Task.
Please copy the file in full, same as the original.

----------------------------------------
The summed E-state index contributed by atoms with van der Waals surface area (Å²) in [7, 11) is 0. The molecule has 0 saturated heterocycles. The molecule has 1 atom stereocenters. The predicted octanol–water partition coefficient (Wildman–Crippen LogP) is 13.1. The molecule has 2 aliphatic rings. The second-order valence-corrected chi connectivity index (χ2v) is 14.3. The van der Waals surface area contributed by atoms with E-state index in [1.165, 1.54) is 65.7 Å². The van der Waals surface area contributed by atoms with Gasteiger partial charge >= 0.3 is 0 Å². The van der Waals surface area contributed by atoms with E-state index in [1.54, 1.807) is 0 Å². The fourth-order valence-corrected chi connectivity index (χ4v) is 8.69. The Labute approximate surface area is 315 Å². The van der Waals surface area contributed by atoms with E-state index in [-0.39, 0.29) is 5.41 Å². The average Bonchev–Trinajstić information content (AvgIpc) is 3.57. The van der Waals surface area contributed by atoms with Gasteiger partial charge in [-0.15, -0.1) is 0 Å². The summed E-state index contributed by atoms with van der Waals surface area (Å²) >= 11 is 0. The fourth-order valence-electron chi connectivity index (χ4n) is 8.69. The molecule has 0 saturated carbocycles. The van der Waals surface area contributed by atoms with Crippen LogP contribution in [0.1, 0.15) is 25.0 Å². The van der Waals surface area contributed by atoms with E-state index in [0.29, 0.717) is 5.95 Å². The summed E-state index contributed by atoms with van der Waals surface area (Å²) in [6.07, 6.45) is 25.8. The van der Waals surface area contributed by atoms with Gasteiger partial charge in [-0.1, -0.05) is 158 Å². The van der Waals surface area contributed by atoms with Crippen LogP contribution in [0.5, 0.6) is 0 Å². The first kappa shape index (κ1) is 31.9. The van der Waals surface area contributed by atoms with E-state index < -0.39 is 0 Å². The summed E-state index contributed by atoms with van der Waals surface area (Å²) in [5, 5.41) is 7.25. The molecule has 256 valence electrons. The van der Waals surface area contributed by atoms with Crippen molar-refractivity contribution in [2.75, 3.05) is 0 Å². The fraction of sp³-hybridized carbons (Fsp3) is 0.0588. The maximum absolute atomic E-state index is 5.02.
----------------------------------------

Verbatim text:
The summed E-state index contributed by atoms with van der Waals surface area (Å²) in [7, 11) is 0. The molecule has 0 saturated heterocycles. The molecule has 1 atom stereocenters. The predicted octanol–water partition coefficient (Wildman–Crippen LogP) is 13.1. The molecule has 2 aliphatic rings. The second-order valence-corrected chi connectivity index (χ2v) is 14.3. The van der Waals surface area contributed by atoms with E-state index in [1.165, 1.54) is 65.7 Å². The van der Waals surface area contributed by atoms with Gasteiger partial charge >= 0.3 is 0 Å². The van der Waals surface area contributed by atoms with E-state index in [1.54, 1.807) is 0 Å². The fourth-order valence-corrected chi connectivity index (χ4v) is 8.69. The Labute approximate surface area is 315 Å². The van der Waals surface area contributed by atoms with E-state index in [-0.39, 0.29) is 5.41 Å². The average Bonchev–Trinajstić information content (AvgIpc) is 3.57. The van der Waals surface area contributed by atoms with Gasteiger partial charge in [-0.15, -0.1) is 0 Å². The summed E-state index contributed by atoms with van der Waals surface area (Å²) >= 11 is 0. The fourth-order valence-electron chi connectivity index (χ4n) is 8.69. The molecule has 0 saturated carbocycles. The van der Waals surface area contributed by atoms with Crippen LogP contribution in [0.1, 0.15) is 25.0 Å². The van der Waals surface area contributed by atoms with E-state index in [0.29, 0.717) is 5.95 Å². The summed E-state index contributed by atoms with van der Waals surface area (Å²) in [6.07, 6.45) is 25.8. The van der Waals surface area contributed by atoms with Gasteiger partial charge in [-0.1, -0.05) is 158 Å². The van der Waals surface area contributed by atoms with Crippen LogP contribution in [0.5, 0.6) is 0 Å². The first kappa shape index (κ1) is 31.9. The van der Waals surface area contributed by atoms with E-state index < -0.39 is 0 Å². The summed E-state index contributed by atoms with van der Waals surface area (Å²) in [5, 5.41) is 7.25. The molecule has 256 valence electrons. The van der Waals surface area contributed by atoms with Crippen molar-refractivity contribution in [2.75, 3.05) is 0 Å². The fraction of sp³-hybridized carbons (Fsp3) is 0.0588. The maximum absolute atomic E-state index is 5.02.